15 Uses for Duct Tape While Camping

Camping with Duct Tape

“We’ve discovered that duct tape is not really a perfect solution for anything. But with just a little ingenuity, in a pinch, it’s an satisfactory solution for almost everything,” said Jamie Hyneman, one of the creative and whacky masterminds behind MythBusters.
With regards to camping, he couldn’t become more right. Duct tape should maintain every backpacker’s success package and every camper’s toolbox. Listed below are 15 uses for duct tape. When enough time comes, you will be glad you own it.

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15 Uses for Duct Tape While Camping

Repair a Tear
Duct tape is a non permanent tear fix in practically any situation, be it your camping tent, a camping couch, a tarp or your sleeping handbag that’s looking for repair. Put a remove of duct tape on leading and rear of the ripped item for extra support.

Make a Rope
Though this must not be your first option, twisted duct tape can replacement for a non-load bearing rope in the event that you still left yours at home. For your thin rope, simply coil two long bits of tape together. Use more pieces for added thickness.

Seal Bags of Food
Use duct tape to close bags of food when you leave your campsite or go to sleep. Inquisitive pets or animals are drawn to crumbs and scents, so keep every thing finished up small with a piece of duct tape.

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Temporary Sprained Ankle Joint Wrap
Duct tape may be used to support a sprained or rolled ankle joint when you’re definately not a hospital. Understand how to tape your ankle joint in this video tutorial properly.

Fly Trap
Should your campsite has more flies than you are designed for swatting, hang up a remove of duct tape anywhere in your campsite and await the pesky pests to stay with it. Where because of this is nearby the food, where in fact the flies will probably gather.

Develop a Spear Angling Pole
Want to capture a seafood, but don’t possess a pole? Tape your blade to an extended stick, and produce a spear angling pole. Be certain the tape is covered limited and heavy prior to trying to capture anything.

Keep Tent Closed
A busted zipper enables in the frosty and pests as your tent door flaps in the breeze. Contain the door down with duct tape, and offer with your shattered zipper at home.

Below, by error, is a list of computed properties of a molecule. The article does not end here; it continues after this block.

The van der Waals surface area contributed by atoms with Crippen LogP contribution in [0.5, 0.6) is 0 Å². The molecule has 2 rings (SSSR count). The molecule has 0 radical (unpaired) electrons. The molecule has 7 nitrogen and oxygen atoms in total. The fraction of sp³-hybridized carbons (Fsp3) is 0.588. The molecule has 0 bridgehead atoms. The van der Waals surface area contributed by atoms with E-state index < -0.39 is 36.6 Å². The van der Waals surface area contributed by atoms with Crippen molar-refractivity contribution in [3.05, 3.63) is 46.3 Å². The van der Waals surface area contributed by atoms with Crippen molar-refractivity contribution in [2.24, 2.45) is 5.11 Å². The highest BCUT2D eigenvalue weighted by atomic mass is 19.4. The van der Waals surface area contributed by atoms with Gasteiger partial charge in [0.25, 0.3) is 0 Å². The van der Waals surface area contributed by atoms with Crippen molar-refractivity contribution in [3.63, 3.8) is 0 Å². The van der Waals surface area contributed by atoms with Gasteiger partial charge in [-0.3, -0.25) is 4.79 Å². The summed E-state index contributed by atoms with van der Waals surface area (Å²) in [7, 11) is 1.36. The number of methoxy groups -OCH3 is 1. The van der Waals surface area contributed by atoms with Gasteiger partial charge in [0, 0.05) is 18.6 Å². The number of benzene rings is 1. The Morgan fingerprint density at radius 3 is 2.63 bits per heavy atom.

Make a Windbreaker
If the wind flow accumulates in your campsite, tape a few strong trash bags along and suspend them privately of your pop-up shelter for a windbreaker wall membrane. Tape the windbreaker to the poles of your shelter so that it doesn’t blow in the breeze, which would beat the purpose.

Cover a Blister
Trekking with a blister is unpleasant, particularly if you’re trekking for mls at the same time. Cover the afflicted, or damaged potentially, area with duct tape to avoid any more pain.

Fix Your Glasses
In case your spectacles break along the midsection, use duct tape to along put them again. Simply cover a slender remove of tape several times around for a simple and fast fix.

Tag a Trail
If you’re backpacking in unfamiliar place, with few path markers, make your own. But, don’t leave them on the trees and shrubs; take each remove off as you stay on course back.

Fix a Cracked Sportfishing or Tent Pole
A damaged camping tent or angling pole should be changed or set in a shop. While at the campsite, however, use duct tape for a non permanent remedy. The tape will keep for a couple of days which means you can still employ the items if you want them most.

Keep the Tablecloth On
On a particularly blustery day your tablecloth will blow round the campsite. Tape the sides right down to keep it up for grabs.

Fix a Leaky Water Bottle
Place a solid remove of duct tape on the split in your drinking water container. Reinforce the patch with several strips to make certain no water leakages you or in your back pack.

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Keep the Chill Out
Cover duct tape throughout the seams of your tent house windows. On a particularly frosty night time, this can help keep as a lot of the chill outside as you possibly can.

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